Hagley Museum and Library - Manuscripts and Archives Department
The report was first issued in a small typescript edition reproduced by lithoprint. This copy was presented by Gen. Groves to Crawford H. Greenewalt, who served as the Du Pont Company's liaison on the Manhattan Project, on August 28, 1945. Princeton University Press later published the document under its imprint
American Philosophical Society
This collection documents Smyth's work on the Manhattan Project at Princeton University and the University of Chicago, his later published history of the development of the atomic bomb, and his work as Commissioner on the Atomic Energy Commission (1949-1954) and as U.S. Ambassador to the International Atomic Energy Agency (1961-1970). The types of materials include correspondence, speeches, reports, journals, diplomas, medals, and photographs
American Philosophical Society
Best known as author of the "Smyth Report," the official government report on the development of the atomic bomb, Henry DeWolf Smyth had a long and varied career as a physicist, diplomat, instructor, policy maker, and administrator. Taking leave from his position with the Physics Department at Princeton, Smyth began work on the Uranium committee of the National Defense Research Committee in 1940, serving as a consultant on the Manhattan Project from 1943-1945. Although he returned to Princeton after the war, Smyth left academia to become Commissioner of the U.S. Atomic Energy Commission (AEC) from 1949 to 1954, and he subsequently served as U.S. Representative to the International Atomic Energy Agency (IAEA), from 1961 to 1970. The Smyth Papers (1885-1987) contain correspondence, subject files, speeches, manuscripts of unpublished and published works, reprints and printed publications, scientific class notes and papers, newspaper clippings, photographs, and memorabilia which document ... Read More
University of Utah - J. Willard Marriott Library
Collection consists of a thesis written by H.D. Smyth entitled, "A general account of the development of methods of using atomic energy for military purposes under the auspices of the United States govenrment, 1940-1945.".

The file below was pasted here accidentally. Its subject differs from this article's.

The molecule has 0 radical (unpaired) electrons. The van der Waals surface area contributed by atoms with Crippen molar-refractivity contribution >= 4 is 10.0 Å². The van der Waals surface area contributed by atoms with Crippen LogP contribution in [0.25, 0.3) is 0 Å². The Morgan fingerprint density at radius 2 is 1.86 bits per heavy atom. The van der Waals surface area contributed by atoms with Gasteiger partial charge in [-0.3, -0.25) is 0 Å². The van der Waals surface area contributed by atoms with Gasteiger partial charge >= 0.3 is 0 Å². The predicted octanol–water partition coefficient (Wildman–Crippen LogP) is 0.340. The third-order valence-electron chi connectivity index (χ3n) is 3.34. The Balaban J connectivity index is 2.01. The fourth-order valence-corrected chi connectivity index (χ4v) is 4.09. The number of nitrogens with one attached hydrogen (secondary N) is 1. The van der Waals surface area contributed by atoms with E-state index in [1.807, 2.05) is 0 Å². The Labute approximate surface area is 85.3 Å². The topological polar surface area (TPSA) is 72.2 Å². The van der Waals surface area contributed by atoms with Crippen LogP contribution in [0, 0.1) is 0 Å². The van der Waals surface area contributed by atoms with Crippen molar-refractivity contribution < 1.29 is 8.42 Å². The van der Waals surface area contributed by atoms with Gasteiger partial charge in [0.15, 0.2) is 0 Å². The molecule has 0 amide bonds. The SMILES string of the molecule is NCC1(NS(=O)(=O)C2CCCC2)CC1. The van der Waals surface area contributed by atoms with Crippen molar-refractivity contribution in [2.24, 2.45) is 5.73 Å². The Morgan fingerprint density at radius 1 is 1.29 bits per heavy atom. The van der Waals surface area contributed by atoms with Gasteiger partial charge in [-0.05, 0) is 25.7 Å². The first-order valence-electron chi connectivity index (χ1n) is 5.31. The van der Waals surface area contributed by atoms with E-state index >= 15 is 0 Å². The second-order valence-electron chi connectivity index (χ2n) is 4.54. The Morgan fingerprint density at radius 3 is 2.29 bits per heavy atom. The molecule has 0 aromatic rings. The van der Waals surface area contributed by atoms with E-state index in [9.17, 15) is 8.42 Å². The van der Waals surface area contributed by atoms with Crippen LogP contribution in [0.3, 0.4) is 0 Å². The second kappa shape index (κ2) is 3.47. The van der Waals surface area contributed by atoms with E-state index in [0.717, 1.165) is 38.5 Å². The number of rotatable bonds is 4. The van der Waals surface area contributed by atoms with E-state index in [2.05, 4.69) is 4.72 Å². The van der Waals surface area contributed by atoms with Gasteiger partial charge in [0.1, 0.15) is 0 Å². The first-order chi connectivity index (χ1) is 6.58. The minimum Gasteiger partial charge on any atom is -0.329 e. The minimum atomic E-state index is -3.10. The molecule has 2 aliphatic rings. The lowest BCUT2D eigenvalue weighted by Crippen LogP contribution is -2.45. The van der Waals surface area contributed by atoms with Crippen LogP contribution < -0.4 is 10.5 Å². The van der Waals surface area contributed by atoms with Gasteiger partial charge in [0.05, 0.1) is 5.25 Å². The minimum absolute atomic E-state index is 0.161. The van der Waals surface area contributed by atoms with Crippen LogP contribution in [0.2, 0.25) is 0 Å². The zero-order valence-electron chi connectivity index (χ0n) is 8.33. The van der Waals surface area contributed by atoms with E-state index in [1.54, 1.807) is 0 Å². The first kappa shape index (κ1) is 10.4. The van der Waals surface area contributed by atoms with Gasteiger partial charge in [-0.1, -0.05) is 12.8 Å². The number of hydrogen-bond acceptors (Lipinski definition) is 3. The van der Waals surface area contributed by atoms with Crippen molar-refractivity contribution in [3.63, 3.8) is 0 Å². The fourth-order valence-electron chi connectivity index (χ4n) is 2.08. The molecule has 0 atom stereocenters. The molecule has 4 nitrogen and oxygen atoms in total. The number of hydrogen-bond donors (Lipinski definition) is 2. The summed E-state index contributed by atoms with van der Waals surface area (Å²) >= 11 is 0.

Library of Congress - Research and Reference Services
Correspondence, writings, speeches, subject files, biographical material, newspaper clippings, printed matter, and other papers documenting Glendenin's work on the Manhattan Project, the Bikini Scientific Resurvey, and his career at Argonne National Laboratory. Includes material pertaining to the discovery of Promethium by Glendenin and Jacob A. Marinsky and to the petition to President Harry S. Truman by Oak Ridge National Laboratory scientists which would allow the laboratory to demonstrate the power of the atomic bomb and give Japan the opportunity to surrender. Also includes A General Account of the Development of Methods of Using Atomic Engergy for Military Purposes Under the Auspices of the United States Government, 1941-1945 (1945) written by Henry DeWolf Smyth
American Institute of Physics - Niels Bohr Library and Archives
Family background; undergraduate and graduate studies at Princeton University: electrical engineering 1921, graduate research on ionization of argon and HCl, spectroscopic interests (M.A. 1924, Ph. D. 1925); developmental research as engineer for A T & T Laboratories, 1921-1923; National Research Council Fellow at Harvard University, 1925-1927; Bartol Research Foundation Fellow, 1927-1929, research on impact of protons on atoms and molecules. Assistant professor at Cornell University, 1929-1931; high voltage x-ray research, visit to Cavendish Laboratory; founding Director of the American Institute of Physics (AIP), 1931-1957: discussions on the origins, nature and funding of AIP; early associations with the Chemical Foundation and American Chemical Society; history of selected AIP journals; public relations to promote physics; impact of Depression on physics; Depression and post-WW II studies on physics manpower and industries. Also prominently mentioned are: E.P. Adams, Francis ... Read More
American Institute of Physics - Niels Bohr Library and Archives
Family background; undergraduate and graduate studies at Princeton University: electrical engineering 1921, graduate research on ionization of argon and HCl, spectroscopic interests (M.A. 1924, Ph.D. 1925); developmental research as engineer for A T&T Laboratories, 1921-1923; National Research Council Fellow at Harvard University, 1925-1927; Bartol Research Foundation Fellow, 1927-1929, research on impact of protons on atoms and molecules. Assistant professor at Cornell University, 1929-1931; high voltage x-ray research, visit to Cavendish Laboratory; founding Director of the American Institute of Physics (AIP), 1931-1957: discussions on the origins, nature and funding of AIP; early associations with the Chemical Foundation and American Chemical Society; history of selected AIP journals; public relations to promote physics; impact of Depression on physics; Depression and post-WW II studies on physics manpower and industries. Also prominently mentioned are: E. P. Adams, Francis William ... Read More

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